Originally posted on: https://love961.wordpress.com/2017/02/14/on-the-project-lineo-tsikoane/
This past Saturday my life changed again. I feel like it changes all the time, but well, why would it not? Everything else changes. At some point not so many days ago the sun used to set at 7:30pm, now not anymore. The sun now sets earlier, and it seems it misses our 4:30 rise more and more, so mortal me never stood a chance at not changing. More so, when thing such as the women of The Project happen to you.
On Saturday the 4th February I buckled up my sons and drove out of town to the gem called Morija. Coincidentally, this is where we can claim is the first place civilisation as its now perceived was first introduced to Basotho. A place where vast knowledge and critical information was not only shared but remains stored about Lesotho. This also happens to be my oldest son and I’s secret love place where we used to go when we escape the buzz of Maseru along with its demands. Our happy place where we could bond over our love for books and my son’s love and knowledge of dinosaurs. I digress. What I really wanted to talk about is how twenty or more women and one transgender individual of Lesotho and those that love Lesotho set apart an afternoon to just pour out. I have waited a while to formulate my thoughts as everyday my attempts to pen this would often be overshadowed by feelings of overjoy and utter agony and it became too much to really finish this. After a lot of thinking, meditating and a bit of yoga, I have the words that are almost good enough to express that day.
The platform was intended to create a forum of interaction between the women, mostly mid-twenties and thirties and one maybe fifty, of what it means to be a woman, feminism, LGBTI issues, women and politics in Lesotho and inheritance and succession laws as regards to women in Lesotho. All this was to be done with a bit of tea, and a whole lot of pizza from the local place. (If you haven’t been to The Hub, I am sure you are the only person by now). The conversations were loving, kind, sometimes loud but never without affection. There was even a sanitary pad on the table… I am still not sure if it was part of the décor, but it just made the vagina topics easy and a whole lot more relaxed as we all knew there is no shame or fear in acceptance. The topics ranged wide and as deep as each speaker wanted. From exploring the labels of being a feminist, denouncing by some, proclaiming by others and just observation and constant giggles and warm smiles from others. Looking back, I realise we may never fully appreciate the Impact that afternoon and evening had in its totality because truly it was greater than all of us. Between moments of when I was not talking or breaking down patriarchy, I was looking at the faces of the younger women. The ones the age of my sister and less. And then it hit me. They have what we never had! They are not just smart and bright, they are born into a changing and better Lesotho! I know this statement might be shot down by others but I will tell you why I say so.
A 20-year-old me was still trying to fit in and buy Levi’s jeans and ensure that my manpower money affords me clothes that someone that had been a recipient for almost five years had and the same amenities. These girls were in this room in their vintage shirts that I am sure they ransacked from their mother’s closets and “kist”, heads wrapped in turbans that would require all my my data’s worth of YouTube, were rocking their natural hair and had all kinds of ink and piercings that I was only bold enough to have at twenty-seven and long out of my mother’s gazing eyes. These girls talked about bodily autonomy and integrity like it was a description of a road downtown the streets of Maseru and I realise I had to wait until I was tired of violations that I only took charge. These girls were clad in beads, African print and even wore animal skin headbands and were vegetarian during the week just to teach the body refrain. These girls had all kinds of locks on their heads full with knowledge that I regretted my son was outside because today was not open to men. You will realise that these women decided, that this place, at this time is only going to be for those in vaginal bodies, and guess what? We did not want to leave! By the time we put a stop on the amazing conversations that I deliberately avoided to include in this piece for the sanctity of that moment it was dark outside. The sun still sets at around 7:10 pm and worse it was a rainy day. So not even the rain could huff and puff us away. When an announcement that we must ensure that we all ride together back to Maseru I almost cried again, the love in this place was enough to heal any illness granted doctors gave us a chance!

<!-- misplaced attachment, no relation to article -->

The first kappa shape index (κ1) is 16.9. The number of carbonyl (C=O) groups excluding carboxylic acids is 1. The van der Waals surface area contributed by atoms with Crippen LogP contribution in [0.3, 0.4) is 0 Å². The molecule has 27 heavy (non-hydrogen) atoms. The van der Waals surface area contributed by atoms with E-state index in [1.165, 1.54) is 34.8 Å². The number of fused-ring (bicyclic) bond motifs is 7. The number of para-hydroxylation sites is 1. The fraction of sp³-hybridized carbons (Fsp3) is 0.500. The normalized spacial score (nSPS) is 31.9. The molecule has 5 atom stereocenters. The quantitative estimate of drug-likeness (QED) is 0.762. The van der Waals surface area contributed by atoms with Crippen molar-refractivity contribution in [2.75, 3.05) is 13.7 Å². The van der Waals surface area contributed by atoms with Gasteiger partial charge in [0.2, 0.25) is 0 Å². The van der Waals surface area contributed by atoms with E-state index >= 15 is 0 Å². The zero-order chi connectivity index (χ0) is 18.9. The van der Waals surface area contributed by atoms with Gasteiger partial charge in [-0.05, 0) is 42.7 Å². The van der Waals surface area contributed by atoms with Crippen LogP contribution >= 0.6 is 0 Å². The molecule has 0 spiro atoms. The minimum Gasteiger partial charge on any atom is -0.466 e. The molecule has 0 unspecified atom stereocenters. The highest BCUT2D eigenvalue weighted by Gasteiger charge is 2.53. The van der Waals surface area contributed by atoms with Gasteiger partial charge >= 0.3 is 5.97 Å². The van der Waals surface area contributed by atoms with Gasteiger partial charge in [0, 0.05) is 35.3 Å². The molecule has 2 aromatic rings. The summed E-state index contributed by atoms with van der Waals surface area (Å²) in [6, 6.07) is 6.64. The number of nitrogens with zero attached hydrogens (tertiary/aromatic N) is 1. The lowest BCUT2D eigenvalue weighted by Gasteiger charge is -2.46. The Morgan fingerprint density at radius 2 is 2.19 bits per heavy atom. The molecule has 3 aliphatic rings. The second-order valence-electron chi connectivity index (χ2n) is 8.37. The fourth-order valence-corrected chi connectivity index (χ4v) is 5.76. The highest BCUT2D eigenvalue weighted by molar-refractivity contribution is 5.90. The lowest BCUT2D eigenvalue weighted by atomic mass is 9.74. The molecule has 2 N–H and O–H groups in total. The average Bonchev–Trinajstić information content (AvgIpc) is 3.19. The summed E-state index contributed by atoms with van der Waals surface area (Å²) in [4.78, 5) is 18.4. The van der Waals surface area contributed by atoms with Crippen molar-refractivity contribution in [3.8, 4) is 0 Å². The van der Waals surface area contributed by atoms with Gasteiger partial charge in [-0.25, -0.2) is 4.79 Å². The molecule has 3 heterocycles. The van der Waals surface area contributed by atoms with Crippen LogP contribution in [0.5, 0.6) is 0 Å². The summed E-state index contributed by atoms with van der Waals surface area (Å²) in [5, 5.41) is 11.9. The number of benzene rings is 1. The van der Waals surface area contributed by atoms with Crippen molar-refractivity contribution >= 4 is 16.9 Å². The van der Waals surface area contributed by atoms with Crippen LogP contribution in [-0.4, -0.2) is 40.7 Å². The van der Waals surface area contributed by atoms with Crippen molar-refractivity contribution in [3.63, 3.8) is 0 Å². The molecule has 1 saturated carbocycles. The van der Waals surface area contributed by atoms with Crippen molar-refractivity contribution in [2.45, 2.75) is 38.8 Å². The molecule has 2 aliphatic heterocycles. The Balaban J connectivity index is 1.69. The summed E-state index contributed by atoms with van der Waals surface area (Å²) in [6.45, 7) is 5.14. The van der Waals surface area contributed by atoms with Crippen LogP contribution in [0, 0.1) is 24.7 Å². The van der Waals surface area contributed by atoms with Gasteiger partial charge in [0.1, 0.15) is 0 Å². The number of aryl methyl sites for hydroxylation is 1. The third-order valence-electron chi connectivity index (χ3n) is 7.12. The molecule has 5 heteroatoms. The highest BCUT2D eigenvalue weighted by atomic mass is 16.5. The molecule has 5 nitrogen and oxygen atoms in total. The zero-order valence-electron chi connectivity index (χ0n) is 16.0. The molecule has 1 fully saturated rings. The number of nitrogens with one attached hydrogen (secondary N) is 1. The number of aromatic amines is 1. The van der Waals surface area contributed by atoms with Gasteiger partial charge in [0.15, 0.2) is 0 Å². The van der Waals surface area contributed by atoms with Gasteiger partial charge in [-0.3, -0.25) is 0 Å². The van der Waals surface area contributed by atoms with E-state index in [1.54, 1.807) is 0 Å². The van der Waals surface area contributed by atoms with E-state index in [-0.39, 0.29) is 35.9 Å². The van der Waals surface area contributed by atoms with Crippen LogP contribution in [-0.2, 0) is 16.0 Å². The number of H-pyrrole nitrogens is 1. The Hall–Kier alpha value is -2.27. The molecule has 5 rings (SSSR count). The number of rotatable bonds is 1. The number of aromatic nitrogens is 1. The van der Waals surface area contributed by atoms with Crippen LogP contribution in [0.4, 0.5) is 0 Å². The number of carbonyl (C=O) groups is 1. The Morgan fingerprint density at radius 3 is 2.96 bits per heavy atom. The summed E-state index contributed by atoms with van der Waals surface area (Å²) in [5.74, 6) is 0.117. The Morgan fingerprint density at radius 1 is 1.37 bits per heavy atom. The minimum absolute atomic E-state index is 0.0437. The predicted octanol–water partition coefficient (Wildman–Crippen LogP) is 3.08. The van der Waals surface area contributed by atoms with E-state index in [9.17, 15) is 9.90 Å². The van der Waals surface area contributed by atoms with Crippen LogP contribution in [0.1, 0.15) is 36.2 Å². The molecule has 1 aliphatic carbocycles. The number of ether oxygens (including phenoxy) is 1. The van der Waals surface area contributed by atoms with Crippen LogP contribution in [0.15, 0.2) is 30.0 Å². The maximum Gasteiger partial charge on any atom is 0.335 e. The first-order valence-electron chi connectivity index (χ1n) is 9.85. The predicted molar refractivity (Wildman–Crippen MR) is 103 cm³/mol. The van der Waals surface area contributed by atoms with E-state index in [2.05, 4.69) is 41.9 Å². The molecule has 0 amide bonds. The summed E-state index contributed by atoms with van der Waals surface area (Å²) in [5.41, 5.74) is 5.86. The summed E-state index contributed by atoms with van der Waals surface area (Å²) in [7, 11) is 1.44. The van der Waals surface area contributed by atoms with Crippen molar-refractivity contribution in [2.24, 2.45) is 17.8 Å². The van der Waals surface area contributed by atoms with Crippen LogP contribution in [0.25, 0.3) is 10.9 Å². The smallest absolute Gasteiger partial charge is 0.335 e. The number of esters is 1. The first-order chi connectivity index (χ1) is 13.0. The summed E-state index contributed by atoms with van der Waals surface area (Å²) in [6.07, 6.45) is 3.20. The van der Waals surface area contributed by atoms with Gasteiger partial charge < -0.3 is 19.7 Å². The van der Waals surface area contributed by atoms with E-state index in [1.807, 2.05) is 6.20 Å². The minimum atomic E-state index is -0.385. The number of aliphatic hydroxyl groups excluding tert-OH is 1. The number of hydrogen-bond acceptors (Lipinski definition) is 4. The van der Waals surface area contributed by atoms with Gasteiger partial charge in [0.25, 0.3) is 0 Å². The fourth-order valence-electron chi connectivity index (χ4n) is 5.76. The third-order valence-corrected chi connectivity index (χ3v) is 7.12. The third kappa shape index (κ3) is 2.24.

When I walked outside to the car with my sons I gulped a huge lump of tears that God decided not to give through me another woman that would have joined these amazing minds. I realised that even if this be our last meeting with the women of the project, something supernatural happened in that tiny but bright mud painted beautiful house. I hugged my son and pat the older to find out what they did while they waited for mama. I was a little worried that even my young Sanakara can tell that mama has changed. I went in as Lineo that was going to share knowledge on feminism and what it means for a Mosotho woman. I came out wide-eyed eager not to miss any opportunity to learn, un-learn or even re-learn what it means to be a MOSOTHO woman who openly identifies as feminist. I could not even hide it. I had changed. And I loved it. I still do.
Love and light.